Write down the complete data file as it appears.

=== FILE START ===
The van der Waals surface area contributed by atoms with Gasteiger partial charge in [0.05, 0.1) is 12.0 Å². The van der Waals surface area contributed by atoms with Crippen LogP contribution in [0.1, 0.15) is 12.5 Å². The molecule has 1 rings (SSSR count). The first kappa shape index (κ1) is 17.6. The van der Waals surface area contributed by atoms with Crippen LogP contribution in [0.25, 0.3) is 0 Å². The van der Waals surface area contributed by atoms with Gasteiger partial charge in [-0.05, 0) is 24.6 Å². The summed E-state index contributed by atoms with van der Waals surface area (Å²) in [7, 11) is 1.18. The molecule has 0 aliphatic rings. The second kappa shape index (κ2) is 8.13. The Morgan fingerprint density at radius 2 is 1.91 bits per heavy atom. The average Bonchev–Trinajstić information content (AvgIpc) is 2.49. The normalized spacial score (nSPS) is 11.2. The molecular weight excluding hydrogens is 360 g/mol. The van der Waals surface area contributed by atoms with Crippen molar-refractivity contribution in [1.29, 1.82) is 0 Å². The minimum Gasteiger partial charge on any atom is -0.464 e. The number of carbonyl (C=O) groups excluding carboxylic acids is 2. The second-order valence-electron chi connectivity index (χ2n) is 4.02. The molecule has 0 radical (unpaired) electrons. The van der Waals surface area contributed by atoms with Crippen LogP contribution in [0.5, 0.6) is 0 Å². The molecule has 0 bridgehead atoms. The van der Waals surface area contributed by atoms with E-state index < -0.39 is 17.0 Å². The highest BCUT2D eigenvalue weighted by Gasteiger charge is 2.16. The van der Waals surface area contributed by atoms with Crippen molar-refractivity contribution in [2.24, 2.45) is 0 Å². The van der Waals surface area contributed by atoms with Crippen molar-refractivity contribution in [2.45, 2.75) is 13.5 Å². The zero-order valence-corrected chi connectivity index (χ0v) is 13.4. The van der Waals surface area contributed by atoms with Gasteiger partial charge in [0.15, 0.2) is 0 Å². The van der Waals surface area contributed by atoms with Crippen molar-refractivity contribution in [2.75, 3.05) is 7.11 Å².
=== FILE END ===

The van der Waals surface area contributed by atoms with Gasteiger partial charge in [0.05, 0.1) is 12.0 Å². The van der Waals surface area contributed by atoms with Crippen LogP contribution in [0.1, 0.15) is 12.5 Å². The molecule has 1 rings (SSSR count). The first kappa shape index (κ1) is 17.6. The van der Waals surface area contributed by atoms with Crippen LogP contribution in [0.25, 0.3) is 0 Å². The van der Waals surface area contributed by atoms with Gasteiger partial charge in [-0.05, 0) is 24.6 Å². The summed E-state index contributed by atoms with van der Waals surface area (Å²) in [7, 11) is 1.18. The molecule has 0 aliphatic rings. The second kappa shape index (κ2) is 8.13. The Morgan fingerprint density at radius 2 is 1.91 bits per heavy atom. The average Bonchev–Trinajstić information content (AvgIpc) is 2.49. The normalized spacial score (nSPS) is 11.2. The molecular weight excluding hydrogens is 360 g/mol. The van der Waals surface area contributed by atoms with Crippen molar-refractivity contribution in [1.29, 1.82) is 0 Å². The minimum Gasteiger partial charge on any atom is -0.464 e. The number of carbonyl (C=O) groups excluding carboxylic acids is 2. The second-order valence-electron chi connectivity index (χ2n) is 4.02. The molecule has 0 radical (unpaired) electrons. The van der Waals surface area contributed by atoms with Crippen LogP contribution in [0.5, 0.6) is 0 Å². The molecule has 0 bridgehead atoms. The van der Waals surface area contributed by atoms with E-state index < -0.39 is 17.0 Å². The highest BCUT2D eigenvalue weighted by Gasteiger charge is 2.16. The van der Waals surface area contributed by atoms with Crippen molar-refractivity contribution in [2.24, 2.45) is 0 Å². The van der Waals surface area contributed by atoms with Crippen molar-refractivity contribution in [2.45, 2.75) is 13.5 Å². The zero-order valence-corrected chi connectivity index (χ0v) is 13.4. The van der Waals surface area contributed by atoms with Gasteiger partial charge in [0.15, 0.2) is 0 Å². The van der Waals surface area contributed by atoms with Crippen molar-refractivity contribution in [2.75, 3.05) is 7.11 Å².